activities, or closing down school build-
ings so they can be used for other things.
The conference ended with a call to
action directed at legislators in Austin.
George W. Bush
pro-life stance in
speech at St. Louis
For opposing sides of the
abortion issue Wednesday at
NT, silence was mutual.
Notwithstanding a flurry of
of the U.S.
student activism on campus.
Dr. Ona Tolliver, assistant
dean of students, reported no
student organizations had
scheduled speaking times at
any of the campus's free
According to Ashley
Richardson, president of the
Feminist Majority Leadership
Alliance and member of
Students for Choice, the
Monday break and early peri-
od of the semester gave no
"real practical" reason to
Richardson, a Midlothian
senior, added that the
alliance's preparation for next
month's showing of the Vagina
Monologues strained any hope
for a pro-abortion rights
Richardson said the disap-
pointment of a pro-abortion
rights no-show was lessened
by the absence of anti-abor-
"I was truly concerned that
there would be no pro-choice
showing to counter them
Members of the anti-abor-
tion Eagles for Life organiza-
tion distributed black buttons
reading "Reverse Roe," but
refrained from outright
In an online poll posted on
the CNN Web site, 65 percent
of voters said the landmark
decision should not be over-
See ANNIVERSARY, page 4
illis Library ol ers most
complete prisoner records
Hidden in a small office on
the top floor of the NT library,
students, teachers and the
public can find the largest col-
lection of World War II prison-
ers-of-war books and oral inter-
views in the country, said
Robert LaForte, retired history
LaForte, who donated the
collection to NT in June 2002,
said he started compiling the
550-book archive about 15
years ago. The archives are
more comprehensive than
those of the Library of
Congress, he said. They are
also larger than the ones found
in any other American univer-
sity or military academy.
LaForte said he started col-
lecting the books because he
you a chance to
sadism of the
Japanese," he said of events
that occurred at the time.
University archivist Richard
Himmel said scholars from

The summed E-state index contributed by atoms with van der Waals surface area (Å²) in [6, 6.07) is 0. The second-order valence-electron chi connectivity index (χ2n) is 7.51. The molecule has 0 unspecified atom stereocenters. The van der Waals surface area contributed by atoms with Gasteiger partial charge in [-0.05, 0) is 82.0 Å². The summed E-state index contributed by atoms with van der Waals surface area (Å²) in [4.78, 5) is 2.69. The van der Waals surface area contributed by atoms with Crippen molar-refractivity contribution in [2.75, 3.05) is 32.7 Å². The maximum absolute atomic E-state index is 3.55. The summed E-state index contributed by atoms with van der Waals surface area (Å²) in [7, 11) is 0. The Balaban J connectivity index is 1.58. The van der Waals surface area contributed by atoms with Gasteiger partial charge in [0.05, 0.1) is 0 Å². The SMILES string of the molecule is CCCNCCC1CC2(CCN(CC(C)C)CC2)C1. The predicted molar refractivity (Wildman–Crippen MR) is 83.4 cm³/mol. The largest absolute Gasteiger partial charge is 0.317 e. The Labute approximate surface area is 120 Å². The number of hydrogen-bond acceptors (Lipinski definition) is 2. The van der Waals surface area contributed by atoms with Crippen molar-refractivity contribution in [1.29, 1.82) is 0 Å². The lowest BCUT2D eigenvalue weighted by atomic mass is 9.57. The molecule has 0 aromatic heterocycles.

See RECORDS, page 4
N sends group to Model U.N.
They're from American towns, they attend
an American university and they read
American newspapers. However, these eight
NT students are preparing to serve as dele-
gates for Iraq and Afghanistan in next month's
Midwest Model United Nations conference.
"Basically at that conference we're going to
be attacked," Chandra Simms, Denton senior,
said. "We have to act like Iraq and defend
The main goal of NT's Model
International Organization is to allow students
to deal with international politics, which pres-
ident Marty Willhoite, Arlington senior, said is
fulfilled by model conferences such as the
"That's what this is about- trying to create
a realistic model of current events and prob-
lems," Wilhoite said.
Because of the quantity of material avail-
able on both Afghanistan and Iraq, delegates
should not have difficulty representing proper
policies, he said.
"We go and we represent something that
may be abhorrent to ourselves and our views,"
See MODEL, page 4
A first glance
Beat Editor Brian
StimSOD examines the
arts and sports and how
money for sports will
bring money for arts.
at today s news
Students seeking a
teaching certificate for
under the English
department may be in
for a shock. Page 6
Nas's new album God's
Son is a worthy follow-
up to his debut album,
Illmatic, once again
even manages to bring
Tupac Shakur back to
life. Page 7.
TCU's inventive music
group, Trio Con Brio,
makes a stop at NT
today on their cross-
country tour. Page 7.
After losing three straight
home games, the Mean
Green take to the road for
games against New Orleans
and South Alabama. Page 8
Junior forward Michael
DeGrate is averaging eight
points and five rebounds
this season. Staff writer
Chris Hawkes examines
the transfer player's first
season at NT Page 8
Tina Slinker, Lady Eagles
head coach, has the most
coaching victories in NT
history. Writer Dominique
Rhymes takes a look at her
coaching career. Page 8
Editorial: Save your money;
boycott the music business
COMMENTARY, Page 3
Here’s what’s next.
This issue can be searched. Note: Results may vary based on the legibility of text within the document.
Tools / Downloads
Get a copy of this page or view the extracted text.
Citing and Sharing
Basic information for referencing this web page. We also provide extended guidance on usage rights, references, copying or embedding.
Reference the current page of this Newspaper.
North Texas Daily (Denton, Tex.), Vol. 88, No. 7, Ed. 1 Thursday, January 23, 2003, newspaper, January 23, 2003; Denton, Texas. (texashistory.unt.edu/ark:/67531/metapth145068/m1/1/: accessed May 24, 2018), University of North Texas Libraries, The Portal to Texas History, texashistory.unt.edu; crediting UNT Libraries Special Collections.